MATERIAL MOMENT: Bógólanfini – African Mud Cloth

In the last several months, African mud cloth has been having a MOMENT in upholstery and decor, and I’ve fully fallen in love with its rich textural and graphical nature. Mud cloth, or Bógólanfini (translates pretty literally into mud w/ cloth), originates in Western Africa, specifically the country of Mali, but I’ve also seen some imported from Burkina Faso – and has been a traditional textile of the Bamana (also known as Bambara) people for centuries.

Mud cloth of all patterns and colors in this photo from African Interiors, published by Taschen.

Mud cloth of all patterns and colors in this photo from African Interiors, published by Taschen.


One of the distinctive features of mud cloth is that it’s not one giant continuous piece of material; rather, it is made by hand-weaving strips of cotton (woven by Bamana men), then sewing those pieces together. Then, the cloth is dyed by hand by Bamana women (which is really awesome teamwork, btw).

First, the cloth is soaked in water infused with cengura tree leaves, which is basically a primer to help the darker colors adhere. Then the cloth is dyed with fermented mud, clay, other leaves (for the black / darker colors), and caustic soda (for the white patterns in the mud cloth). Specifically, the iron-rich mud is painted on first, and then the caustic soda bleaches the designs from the primer’s yellow tones to white. Impressively, the whole process of making an authentic mud cloth takes 2-3 weeks!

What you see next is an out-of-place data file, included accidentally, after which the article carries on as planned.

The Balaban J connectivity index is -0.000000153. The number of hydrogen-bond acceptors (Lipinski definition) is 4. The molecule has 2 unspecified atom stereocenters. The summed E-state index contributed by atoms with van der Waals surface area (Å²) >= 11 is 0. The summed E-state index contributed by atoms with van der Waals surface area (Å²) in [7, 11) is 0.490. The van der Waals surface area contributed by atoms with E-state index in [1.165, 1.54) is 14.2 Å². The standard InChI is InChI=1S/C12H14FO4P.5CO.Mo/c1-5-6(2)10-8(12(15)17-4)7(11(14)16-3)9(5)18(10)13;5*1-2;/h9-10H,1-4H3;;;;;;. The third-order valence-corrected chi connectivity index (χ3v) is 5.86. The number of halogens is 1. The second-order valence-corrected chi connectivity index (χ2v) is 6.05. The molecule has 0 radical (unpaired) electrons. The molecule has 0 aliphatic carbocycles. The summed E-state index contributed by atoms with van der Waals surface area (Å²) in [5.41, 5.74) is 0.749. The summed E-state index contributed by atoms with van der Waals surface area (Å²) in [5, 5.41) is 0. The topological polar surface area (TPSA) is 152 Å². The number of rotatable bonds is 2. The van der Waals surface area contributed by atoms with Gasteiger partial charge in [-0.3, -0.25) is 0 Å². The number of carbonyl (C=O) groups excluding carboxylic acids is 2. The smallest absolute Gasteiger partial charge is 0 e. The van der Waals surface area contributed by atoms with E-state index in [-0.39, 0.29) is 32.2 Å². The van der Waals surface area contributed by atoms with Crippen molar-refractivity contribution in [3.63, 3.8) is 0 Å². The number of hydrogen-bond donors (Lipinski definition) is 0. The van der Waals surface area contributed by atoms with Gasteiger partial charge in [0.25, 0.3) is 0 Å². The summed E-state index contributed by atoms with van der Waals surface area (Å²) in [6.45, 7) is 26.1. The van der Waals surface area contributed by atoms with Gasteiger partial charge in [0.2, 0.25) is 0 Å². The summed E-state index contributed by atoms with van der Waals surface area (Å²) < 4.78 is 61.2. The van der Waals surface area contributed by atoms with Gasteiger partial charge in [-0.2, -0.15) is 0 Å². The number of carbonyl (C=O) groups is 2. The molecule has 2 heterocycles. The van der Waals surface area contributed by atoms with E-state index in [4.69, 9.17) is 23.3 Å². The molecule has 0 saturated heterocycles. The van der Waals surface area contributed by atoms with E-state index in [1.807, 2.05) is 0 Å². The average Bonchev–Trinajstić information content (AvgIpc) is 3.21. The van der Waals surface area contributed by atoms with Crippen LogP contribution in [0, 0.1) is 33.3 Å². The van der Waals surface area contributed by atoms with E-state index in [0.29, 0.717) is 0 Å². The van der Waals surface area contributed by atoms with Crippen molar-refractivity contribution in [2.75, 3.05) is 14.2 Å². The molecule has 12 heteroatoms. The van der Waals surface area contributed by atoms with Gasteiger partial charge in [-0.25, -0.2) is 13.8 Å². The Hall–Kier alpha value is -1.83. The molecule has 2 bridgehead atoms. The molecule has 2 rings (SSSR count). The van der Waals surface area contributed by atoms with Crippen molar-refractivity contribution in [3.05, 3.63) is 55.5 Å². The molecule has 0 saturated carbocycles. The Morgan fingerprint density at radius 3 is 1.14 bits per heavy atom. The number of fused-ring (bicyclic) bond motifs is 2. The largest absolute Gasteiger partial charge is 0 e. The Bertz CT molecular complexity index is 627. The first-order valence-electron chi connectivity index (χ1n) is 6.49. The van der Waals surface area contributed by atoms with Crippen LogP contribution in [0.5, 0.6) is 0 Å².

The designs are all different – they often stylized depictions of plants and animals, and are arranged to honor specific events or purposes, like a girl entering womanhood, or to camouflage hunters and signify their status.


What I love about mud cloth is how versatile it is, and how much of a presence it carries in a space. It works in a variety of applications from pillows to throws to upholstery.

NOZNOZNOZ - Mud cloth best chair ever

This is one of my absolute favorite “inspiration” chairs to ever come from Google Image Search. The mud cloth on this Louis XV-style gilded chair provides such a cool juxtaposition of European 18th-century and African tribal styles.

I especially appreciate upholstery applications where mud cloth is used on the backside of chairs as well. A couple projects I’ve seen feature mud cloth on the back, but a solid black/charcoal upholstery material on the seat + front of the chair.

NOZNOZNOZ - Mud cloth chair home office

Something else I love about mud cloth upholstery is, since the patterns differ across mud cloths and even vary within a single piece, you can arrange the mud cloth sections to create a unique look based on which patterns you are most inspired by.

NOZNOZNOZ - Mud cloth in a home

This mud cloth-upholstered chair really grounds this room by providing a contrasting style.

No budget for upholstery right now? No problem. This space just coolly draped a piece of mud cloth over a vintage rattan chair, adding visual interest to this global-styles reading corner.

NOZNOZNOZ - Mud cloth draped

… or, drape it over the edge of your bed.

NOZNOZNOZ - Mud cloth on a bed